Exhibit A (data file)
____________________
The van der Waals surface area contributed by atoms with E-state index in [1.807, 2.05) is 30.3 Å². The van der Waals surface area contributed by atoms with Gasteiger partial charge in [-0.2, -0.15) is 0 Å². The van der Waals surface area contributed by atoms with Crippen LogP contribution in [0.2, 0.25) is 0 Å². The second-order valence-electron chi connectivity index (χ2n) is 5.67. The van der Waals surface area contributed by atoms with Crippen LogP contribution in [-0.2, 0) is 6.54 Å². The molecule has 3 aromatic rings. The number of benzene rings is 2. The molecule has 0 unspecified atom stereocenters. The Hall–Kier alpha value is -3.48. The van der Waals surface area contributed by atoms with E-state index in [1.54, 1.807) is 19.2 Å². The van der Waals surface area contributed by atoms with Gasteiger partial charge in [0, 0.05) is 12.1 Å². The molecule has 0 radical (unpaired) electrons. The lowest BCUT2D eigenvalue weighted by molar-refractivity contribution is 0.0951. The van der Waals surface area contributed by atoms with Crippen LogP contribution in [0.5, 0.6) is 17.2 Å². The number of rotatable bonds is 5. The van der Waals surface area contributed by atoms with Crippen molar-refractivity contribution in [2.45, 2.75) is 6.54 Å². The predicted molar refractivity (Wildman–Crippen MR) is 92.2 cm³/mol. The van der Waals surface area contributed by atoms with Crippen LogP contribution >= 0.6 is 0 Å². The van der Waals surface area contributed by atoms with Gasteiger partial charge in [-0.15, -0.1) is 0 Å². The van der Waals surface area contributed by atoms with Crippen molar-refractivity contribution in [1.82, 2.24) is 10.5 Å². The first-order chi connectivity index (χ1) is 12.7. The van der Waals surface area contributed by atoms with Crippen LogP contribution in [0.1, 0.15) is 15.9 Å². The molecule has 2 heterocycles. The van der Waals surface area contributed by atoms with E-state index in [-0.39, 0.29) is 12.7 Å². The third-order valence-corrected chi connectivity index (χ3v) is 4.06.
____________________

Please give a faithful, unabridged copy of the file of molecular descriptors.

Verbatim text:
The van der Waals surface area contributed by atoms with E-state index in [1.807, 2.05) is 30.3 Å². The van der Waals surface area contributed by atoms with Gasteiger partial charge in [-0.2, -0.15) is 0 Å². The van der Waals surface area contributed by atoms with Crippen LogP contribution in [0.2, 0.25) is 0 Å². The second-order valence-electron chi connectivity index (χ2n) is 5.67. The van der Waals surface area contributed by atoms with Crippen LogP contribution in [-0.2, 0) is 6.54 Å². The molecule has 3 aromatic rings. The number of benzene rings is 2. The molecule has 0 unspecified atom stereocenters. The Hall–Kier alpha value is -3.48. The van der Waals surface area contributed by atoms with E-state index in [1.54, 1.807) is 19.2 Å². The van der Waals surface area contributed by atoms with Gasteiger partial charge in [0, 0.05) is 12.1 Å². The molecule has 0 radical (unpaired) electrons. The lowest BCUT2D eigenvalue weighted by molar-refractivity contribution is 0.0951. The van der Waals surface area contributed by atoms with Crippen LogP contribution in [0.5, 0.6) is 17.2 Å². The number of rotatable bonds is 5. The van der Waals surface area contributed by atoms with Crippen molar-refractivity contribution in [2.45, 2.75) is 6.54 Å². The predicted molar refractivity (Wildman–Crippen MR) is 92.2 cm³/mol. The van der Waals surface area contributed by atoms with Crippen LogP contribution >= 0.6 is 0 Å². The van der Waals surface area contributed by atoms with Gasteiger partial charge in [-0.15, -0.1) is 0 Å². The van der Waals surface area contributed by atoms with Crippen molar-refractivity contribution in [1.82, 2.24) is 10.5 Å². The first-order chi connectivity index (χ1) is 12.7. The van der Waals surface area contributed by atoms with Crippen LogP contribution in [0.1, 0.15) is 15.9 Å². The molecule has 2 heterocycles. The van der Waals surface area contributed by atoms with E-state index in [-0.39, 0.29) is 12.7 Å². The third-order valence-corrected chi connectivity index (χ3v) is 4.06.